Why do I put the goals section before describing the project and the needs? And why do they ask for goals and objectives? (If anybody can clue me into the difference with goals and objectives, I will be very grateful).
Obviously, the proposal will get done in the order the funder wants it, but I just needed to vent.
Then, Wednesday and Thursday, the whole Starfish staff was at the Indiana Youth Institute Youth Workers Rock conference. The conference was great, learned a ton and heard a keynote address by Marie Osmond. There are no photos of her because the program specifically said no photography of her was permitted.
Today is digging out day and figuring out a plan of attack for next week's work.
But first, some photos.
This is the space where we held the fundraiser reception. It's a way cool room and we appreciate the owners being so gracious to let us use it for our event.
We had several Scholars at the event, taking part in greeting guests, playing background music and helping with clean-up. Here are Keith, Monroe, Deidre and Serene, four of our great Scholars.
And yes, me. I was all over at the event, helping with food and sound system stuff and overseeing our student greeters. But fellow VISTA Deandra caught me for a photo.
I'm pretty sure that's not in my VISTA work plan, but the job needed to get done. The tree probably won't bring in any more funds to support the agency, though I suppose it could impress somebody who comes here.
As soon as I can retrieve the digital camera from a colleague, I will snap some photos to post.
I'll wait while you go look.
Now, you might say, "Bethany, why do you have a countdown ticker? Does this mean you want your year of service to be over already?"
No. It doesn't mean anything of the sort. Maybe this logic is strange, but the ticker is to remind me how little time I'm really here for.
Tomorrow will be the end of my fifth week of service. Yes, I have done a lot in that amount of time, but still, five weeks are gone already. That leaves only 47 more weeks in which to change the world.
Ah, you say. You're setting your goals to high, changing the world in only 47 more weeks.
("Changing the world" here is an example of hyperbole. Dust off those English books if you forget this term.)
Still, there's a lot that can be done in the next 47 weeks. There's a lot that needs and should be done in the next 47 weeks. So much sometimes that it feels overwhelming. I only have to raise enough money to not only keep the building we have, pay salaries, fund events, and continue the program for the students we have, but raise enough to get more space, hire more staff and expand to serve more kids.
You know, no pressure or anything. It just feels like if I can't raise the money, more kids are doomed to be a high school dropout statistic. Again, a bit of hyperbole. But with a hefty dose of truth.
So the ticker. Just to keep me on my toes, really, and keep in mind what I'm here for. Even if it is short.
Yesterday I wrote the first draft of a proposal that's due at the end of December (I'm not a believer in procrastination, but that's a topic for another time.) Now, that draft is covered in my own green-ink edits. Bleeding green, even. Cross-outs and deletions. Notes to myself on verbiage, notes to myself on formatting and layout. Notes on word choices. Notes that I did things like use the word "success" nine times in a 3.5 page document. In one place, I use the word "success" and "successful" in the same sentence. (If nothing else, let this serve as a reminder for why we write rough drafts that nobody sees except us, the writers.)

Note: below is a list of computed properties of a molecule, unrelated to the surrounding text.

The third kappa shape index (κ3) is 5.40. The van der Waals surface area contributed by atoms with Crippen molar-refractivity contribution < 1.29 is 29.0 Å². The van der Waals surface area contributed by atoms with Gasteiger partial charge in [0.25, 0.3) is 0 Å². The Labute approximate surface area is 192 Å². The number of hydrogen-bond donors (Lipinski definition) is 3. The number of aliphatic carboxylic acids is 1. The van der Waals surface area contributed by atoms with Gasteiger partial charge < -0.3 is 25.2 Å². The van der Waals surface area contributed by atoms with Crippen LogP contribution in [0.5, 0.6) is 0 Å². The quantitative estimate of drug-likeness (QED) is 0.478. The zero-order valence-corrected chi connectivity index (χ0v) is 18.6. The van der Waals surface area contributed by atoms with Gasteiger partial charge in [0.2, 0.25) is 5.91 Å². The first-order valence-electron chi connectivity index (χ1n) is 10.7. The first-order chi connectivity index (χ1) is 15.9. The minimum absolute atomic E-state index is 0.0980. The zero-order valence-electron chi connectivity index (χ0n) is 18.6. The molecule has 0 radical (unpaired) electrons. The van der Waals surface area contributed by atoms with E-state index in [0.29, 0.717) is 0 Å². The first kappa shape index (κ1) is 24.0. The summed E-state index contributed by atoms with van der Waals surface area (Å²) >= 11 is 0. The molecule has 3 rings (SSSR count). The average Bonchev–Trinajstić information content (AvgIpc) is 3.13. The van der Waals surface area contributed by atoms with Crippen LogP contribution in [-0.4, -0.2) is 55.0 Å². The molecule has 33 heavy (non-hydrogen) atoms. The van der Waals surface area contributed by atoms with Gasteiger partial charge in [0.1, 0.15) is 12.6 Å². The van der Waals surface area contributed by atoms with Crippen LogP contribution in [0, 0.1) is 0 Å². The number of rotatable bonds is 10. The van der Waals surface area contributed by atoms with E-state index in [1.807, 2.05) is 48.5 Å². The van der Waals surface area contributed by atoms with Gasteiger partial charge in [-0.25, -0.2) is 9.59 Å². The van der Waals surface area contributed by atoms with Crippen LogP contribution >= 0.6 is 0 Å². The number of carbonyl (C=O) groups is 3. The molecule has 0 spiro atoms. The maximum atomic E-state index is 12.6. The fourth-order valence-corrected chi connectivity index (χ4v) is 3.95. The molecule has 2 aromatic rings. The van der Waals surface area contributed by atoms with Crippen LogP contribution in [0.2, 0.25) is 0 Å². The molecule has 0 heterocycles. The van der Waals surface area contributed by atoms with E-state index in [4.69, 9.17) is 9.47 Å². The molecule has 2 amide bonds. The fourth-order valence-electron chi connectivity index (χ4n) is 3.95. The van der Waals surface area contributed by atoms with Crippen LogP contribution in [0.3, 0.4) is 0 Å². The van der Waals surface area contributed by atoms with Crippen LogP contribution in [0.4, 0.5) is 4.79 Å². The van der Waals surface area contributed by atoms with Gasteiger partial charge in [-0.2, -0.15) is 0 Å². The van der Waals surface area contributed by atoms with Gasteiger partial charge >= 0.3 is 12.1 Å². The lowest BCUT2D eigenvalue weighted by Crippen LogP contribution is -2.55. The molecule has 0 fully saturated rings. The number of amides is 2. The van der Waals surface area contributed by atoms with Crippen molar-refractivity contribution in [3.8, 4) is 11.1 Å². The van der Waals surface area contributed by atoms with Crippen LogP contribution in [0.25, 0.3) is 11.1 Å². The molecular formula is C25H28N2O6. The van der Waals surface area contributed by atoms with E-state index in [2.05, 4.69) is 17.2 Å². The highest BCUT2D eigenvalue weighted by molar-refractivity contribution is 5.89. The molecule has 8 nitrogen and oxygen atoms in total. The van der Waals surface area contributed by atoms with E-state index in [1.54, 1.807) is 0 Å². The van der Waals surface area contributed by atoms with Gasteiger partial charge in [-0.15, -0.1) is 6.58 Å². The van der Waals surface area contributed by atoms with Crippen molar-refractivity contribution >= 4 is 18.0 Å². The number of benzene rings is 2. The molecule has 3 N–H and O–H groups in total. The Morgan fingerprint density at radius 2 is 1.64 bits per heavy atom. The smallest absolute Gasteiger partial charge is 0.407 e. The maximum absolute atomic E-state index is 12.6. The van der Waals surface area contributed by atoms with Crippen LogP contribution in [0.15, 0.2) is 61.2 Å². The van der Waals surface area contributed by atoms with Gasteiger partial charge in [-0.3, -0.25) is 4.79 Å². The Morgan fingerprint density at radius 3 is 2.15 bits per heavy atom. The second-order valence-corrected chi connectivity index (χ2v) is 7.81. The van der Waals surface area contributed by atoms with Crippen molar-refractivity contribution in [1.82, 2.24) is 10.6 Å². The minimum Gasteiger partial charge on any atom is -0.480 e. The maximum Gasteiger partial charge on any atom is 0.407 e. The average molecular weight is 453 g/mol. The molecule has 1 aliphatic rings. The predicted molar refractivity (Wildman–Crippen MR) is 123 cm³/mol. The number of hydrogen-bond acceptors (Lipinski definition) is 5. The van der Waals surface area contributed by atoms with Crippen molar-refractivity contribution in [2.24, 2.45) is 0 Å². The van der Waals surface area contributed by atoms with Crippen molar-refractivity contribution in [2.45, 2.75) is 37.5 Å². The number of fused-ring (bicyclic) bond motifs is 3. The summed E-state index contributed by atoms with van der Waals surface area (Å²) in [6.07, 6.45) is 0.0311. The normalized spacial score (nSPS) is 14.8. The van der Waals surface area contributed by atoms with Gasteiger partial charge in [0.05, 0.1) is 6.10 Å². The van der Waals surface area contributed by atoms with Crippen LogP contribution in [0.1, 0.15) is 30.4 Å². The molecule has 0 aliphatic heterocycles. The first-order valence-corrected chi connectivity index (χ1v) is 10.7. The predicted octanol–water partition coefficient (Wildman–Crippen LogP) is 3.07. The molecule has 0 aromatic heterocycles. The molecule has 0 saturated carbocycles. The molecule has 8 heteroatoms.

It's that last one (the overuse of the word success) that's got me frustrated today. Maybe the grant-readers don't notice that sort of thing, I have no idea honestly. But my internal editor won't let that stand in the final copy.
The problem is what words to use instead. Dictionary.com lists "hat trick" as a synonym for "success" but I don't think that's an appropriate substitution. ...mastery of these core classes is essential for college hat trick... See what I mean?
What I have decided to do is, on the dry erase board next to my desk, I am going to keep of list of overused words like "success" and a list of synonyms. The idea is, if the words are handy, I won't have an excuse to not use a better word. I can just look to my right and PRESTO! Synonym!
Just be clear, "hat trick" is not going on the word wall.
Starfish is a nonprofit in Indianapolis, founded in 2003. Starfish, is at its core, a mentoring program. We pair academically promising high school students who are living in poverty with a college-educated mentor. The mentor becomes their "college coach," another adult in their lives dedicated to their academic success.
All of the students we serve are income eligible to qualify for one of the State of Indiana's 21st Century Scholars Scholarships. That guarantees that if students complete high school with a good GPA and stayed out of trouble, the state will pay for eight semesters at a state university.
The problem is, in Indianapolis Public Schools, the graduation rates are abysmal. Students who qualify for the scholarship can't take advantage of it because they aren't graduating.
This is where Starfish comes in. The mentors can help students stay on track to graduating high school by helping them solve problems that arise in their education -- like getting a needed graphing calculator -- and helping to expose students to the world and possible future career fields.